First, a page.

• Reply 24 of 40
    jack99jack99 Posts: 157member
    Quote:
    Originally Posted by matrix07 View Post


    And no, Samsung didn't enter the market "as late as 2010" either. You're a delusional fan boy.











    http://en.wikipedia.org/wiki/Pot_cal...e_kettle_black





  • Reply 25 of 40
    jack99jack99 Posts: 157member
    Quote:
    Originally Posted by matrix07 View Post


    :blah blah blah: :grasping at straws: (from someone who don't understand marketing even a bit, I might say)

    How long Samsung on the phone market? How many carriers around the world they have good relationship with? Compares that to Apple?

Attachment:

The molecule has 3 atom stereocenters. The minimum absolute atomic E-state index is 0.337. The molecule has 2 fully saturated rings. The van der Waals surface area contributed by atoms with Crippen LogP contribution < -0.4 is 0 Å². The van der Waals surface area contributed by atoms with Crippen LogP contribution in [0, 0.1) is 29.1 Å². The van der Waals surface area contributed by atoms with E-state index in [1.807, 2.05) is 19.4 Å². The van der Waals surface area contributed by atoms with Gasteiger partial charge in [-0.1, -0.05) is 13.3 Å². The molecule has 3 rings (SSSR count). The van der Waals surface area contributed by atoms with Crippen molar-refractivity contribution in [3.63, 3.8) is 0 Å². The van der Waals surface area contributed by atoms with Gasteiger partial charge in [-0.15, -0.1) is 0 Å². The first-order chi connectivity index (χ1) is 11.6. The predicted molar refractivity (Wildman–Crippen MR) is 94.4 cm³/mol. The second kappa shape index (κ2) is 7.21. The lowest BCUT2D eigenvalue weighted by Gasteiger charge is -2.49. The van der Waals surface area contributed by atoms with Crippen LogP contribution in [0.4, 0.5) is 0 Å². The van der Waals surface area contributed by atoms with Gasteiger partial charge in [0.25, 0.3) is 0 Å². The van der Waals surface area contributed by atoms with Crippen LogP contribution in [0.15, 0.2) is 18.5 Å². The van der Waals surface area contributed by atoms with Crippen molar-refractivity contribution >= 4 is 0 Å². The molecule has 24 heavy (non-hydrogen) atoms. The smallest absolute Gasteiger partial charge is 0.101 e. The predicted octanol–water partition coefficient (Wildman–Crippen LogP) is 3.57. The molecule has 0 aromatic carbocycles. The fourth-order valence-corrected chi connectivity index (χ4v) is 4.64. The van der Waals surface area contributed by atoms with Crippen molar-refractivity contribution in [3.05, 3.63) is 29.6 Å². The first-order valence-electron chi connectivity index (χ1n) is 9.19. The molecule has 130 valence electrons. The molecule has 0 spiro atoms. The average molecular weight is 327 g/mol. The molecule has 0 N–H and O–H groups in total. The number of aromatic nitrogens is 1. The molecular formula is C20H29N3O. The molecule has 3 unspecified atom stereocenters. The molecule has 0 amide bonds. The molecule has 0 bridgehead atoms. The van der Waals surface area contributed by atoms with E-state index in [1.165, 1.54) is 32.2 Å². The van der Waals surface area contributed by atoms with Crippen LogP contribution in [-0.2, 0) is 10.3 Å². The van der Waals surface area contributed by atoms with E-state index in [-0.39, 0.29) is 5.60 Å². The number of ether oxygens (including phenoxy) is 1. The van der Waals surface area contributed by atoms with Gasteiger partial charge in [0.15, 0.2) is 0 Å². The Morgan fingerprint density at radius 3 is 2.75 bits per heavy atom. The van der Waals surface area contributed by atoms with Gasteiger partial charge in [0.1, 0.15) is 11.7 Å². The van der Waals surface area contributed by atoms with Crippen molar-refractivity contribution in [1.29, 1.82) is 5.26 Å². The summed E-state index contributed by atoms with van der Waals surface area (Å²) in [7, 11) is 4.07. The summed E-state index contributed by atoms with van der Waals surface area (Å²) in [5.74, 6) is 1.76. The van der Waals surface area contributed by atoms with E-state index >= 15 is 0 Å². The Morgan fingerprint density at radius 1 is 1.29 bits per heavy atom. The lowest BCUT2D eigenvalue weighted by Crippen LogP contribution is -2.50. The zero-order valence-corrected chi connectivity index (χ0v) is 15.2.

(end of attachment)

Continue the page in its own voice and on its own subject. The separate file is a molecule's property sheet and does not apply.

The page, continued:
Common Apple fanboy tactic is to repeat the same line over and over. Let's see. I was off by, what? Less than a year? And carriers are just one factor among many that contribute to sales.





    There's really no need to get so angry on an internet board of all things. And branding yourself an expert of all things business and marketing? Really? I'm going to bet you haven't even graduated from high school. Not with that level of argumentation. Srsly.



    Thought I'd add. I've noticed people like you have grown, how should I put it? Angrier? Upset? Ever since Samsung established its foothold in the market? I wonder why. It must be because even fanboys are aware of the threat Samsung poses. It's starting to look like the 1990s all over again, but it's not Microsoft taking the lead.
  • Reply 26 of 40
    matrix07matrix07 Posts: 1,993member
    Quote:
    Originally Posted by Jack99 View Post